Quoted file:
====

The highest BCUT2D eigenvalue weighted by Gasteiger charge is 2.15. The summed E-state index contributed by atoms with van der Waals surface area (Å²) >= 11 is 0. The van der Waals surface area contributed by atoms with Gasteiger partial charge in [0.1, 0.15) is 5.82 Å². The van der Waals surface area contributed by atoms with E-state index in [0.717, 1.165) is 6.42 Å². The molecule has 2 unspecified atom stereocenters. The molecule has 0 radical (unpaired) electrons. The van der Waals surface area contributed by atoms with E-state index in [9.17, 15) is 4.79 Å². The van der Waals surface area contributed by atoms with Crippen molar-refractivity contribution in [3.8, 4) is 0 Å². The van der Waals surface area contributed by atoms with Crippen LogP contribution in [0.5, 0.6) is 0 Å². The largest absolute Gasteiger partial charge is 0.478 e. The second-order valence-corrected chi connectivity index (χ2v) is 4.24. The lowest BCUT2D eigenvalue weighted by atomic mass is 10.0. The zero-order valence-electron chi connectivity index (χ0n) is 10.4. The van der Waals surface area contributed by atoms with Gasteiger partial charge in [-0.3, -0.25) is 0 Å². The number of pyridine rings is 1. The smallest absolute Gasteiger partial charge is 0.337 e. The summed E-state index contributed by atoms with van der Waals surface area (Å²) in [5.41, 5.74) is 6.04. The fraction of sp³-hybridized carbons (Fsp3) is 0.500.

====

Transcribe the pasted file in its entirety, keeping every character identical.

The highest BCUT2D eigenvalue weighted by Gasteiger charge is 2.15. The summed E-state index contributed by atoms with van der Waals surface area (Å²) >= 11 is 0. The van der Waals surface area contributed by atoms with Gasteiger partial charge in [0.1, 0.15) is 5.82 Å². The van der Waals surface area contributed by atoms with E-state index in [0.717, 1.165) is 6.42 Å². The molecule has 2 unspecified atom stereocenters. The molecule has 0 radical (unpaired) electrons. The van der Waals surface area contributed by atoms with E-state index in [9.17, 15) is 4.79 Å². The van der Waals surface area contributed by atoms with Crippen molar-refractivity contribution in [3.8, 4) is 0 Å². The van der Waals surface area contributed by atoms with Crippen LogP contribution in [0.5, 0.6) is 0 Å². The largest absolute Gasteiger partial charge is 0.478 e. The second-order valence-corrected chi connectivity index (χ2v) is 4.24. The lowest BCUT2D eigenvalue weighted by atomic mass is 10.0. The zero-order valence-electron chi connectivity index (χ0n) is 10.4. The van der Waals surface area contributed by atoms with Gasteiger partial charge in [-0.3, -0.25) is 0 Å². The number of pyridine rings is 1. The smallest absolute Gasteiger partial charge is 0.337 e. The summed E-state index contributed by atoms with van der Waals surface area (Å²) in [5.41, 5.74) is 6.04. The fraction of sp³-hybridized carbons (Fsp3) is 0.500.